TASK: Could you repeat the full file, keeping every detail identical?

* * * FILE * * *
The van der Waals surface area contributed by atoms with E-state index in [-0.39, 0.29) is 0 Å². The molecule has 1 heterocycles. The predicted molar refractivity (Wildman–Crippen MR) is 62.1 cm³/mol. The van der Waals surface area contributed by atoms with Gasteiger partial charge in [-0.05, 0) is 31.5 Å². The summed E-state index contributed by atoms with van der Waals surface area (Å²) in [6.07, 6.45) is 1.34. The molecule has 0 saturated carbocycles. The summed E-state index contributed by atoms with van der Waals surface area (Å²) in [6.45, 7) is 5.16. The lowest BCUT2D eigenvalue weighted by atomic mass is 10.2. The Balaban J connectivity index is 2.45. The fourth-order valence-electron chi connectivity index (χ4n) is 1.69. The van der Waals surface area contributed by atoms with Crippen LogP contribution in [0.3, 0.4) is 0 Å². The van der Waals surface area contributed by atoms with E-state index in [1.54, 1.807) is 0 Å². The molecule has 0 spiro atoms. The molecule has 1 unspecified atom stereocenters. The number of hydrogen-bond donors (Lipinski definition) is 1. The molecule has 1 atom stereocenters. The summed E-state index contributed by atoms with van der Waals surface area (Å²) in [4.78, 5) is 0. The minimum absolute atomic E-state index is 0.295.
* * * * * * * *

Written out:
The van der Waals surface area contributed by atoms with E-state index in [-0.39, 0.29) is 0 Å². The molecule has 1 heterocycles. The predicted molar refractivity (Wildman–Crippen MR) is 62.1 cm³/mol. The van der Waals surface area contributed by atoms with Gasteiger partial charge in [-0.05, 0) is 31.5 Å². The summed E-state index contributed by atoms with van der Waals surface area (Å²) in [6.07, 6.45) is 1.34. The molecule has 0 saturated carbocycles. The summed E-state index contributed by atoms with van der Waals surface area (Å²) in [6.45, 7) is 5.16. The lowest BCUT2D eigenvalue weighted by atomic mass is 10.2. The Balaban J connectivity index is 2.45. The fourth-order valence-electron chi connectivity index (χ4n) is 1.69. The van der Waals surface area contributed by atoms with Crippen LogP contribution in [0.3, 0.4) is 0 Å². The van der Waals surface area contributed by atoms with E-state index in [1.54, 1.807) is 0 Å². The molecule has 0 spiro atoms. The molecule has 1 unspecified atom stereocenters. The number of hydrogen-bond donors (Lipinski definition) is 1. The molecule has 1 atom stereocenters. The summed E-state index contributed by atoms with van der Waals surface area (Å²) in [4.78, 5) is 0. The minimum absolute atomic E-state index is 0.295.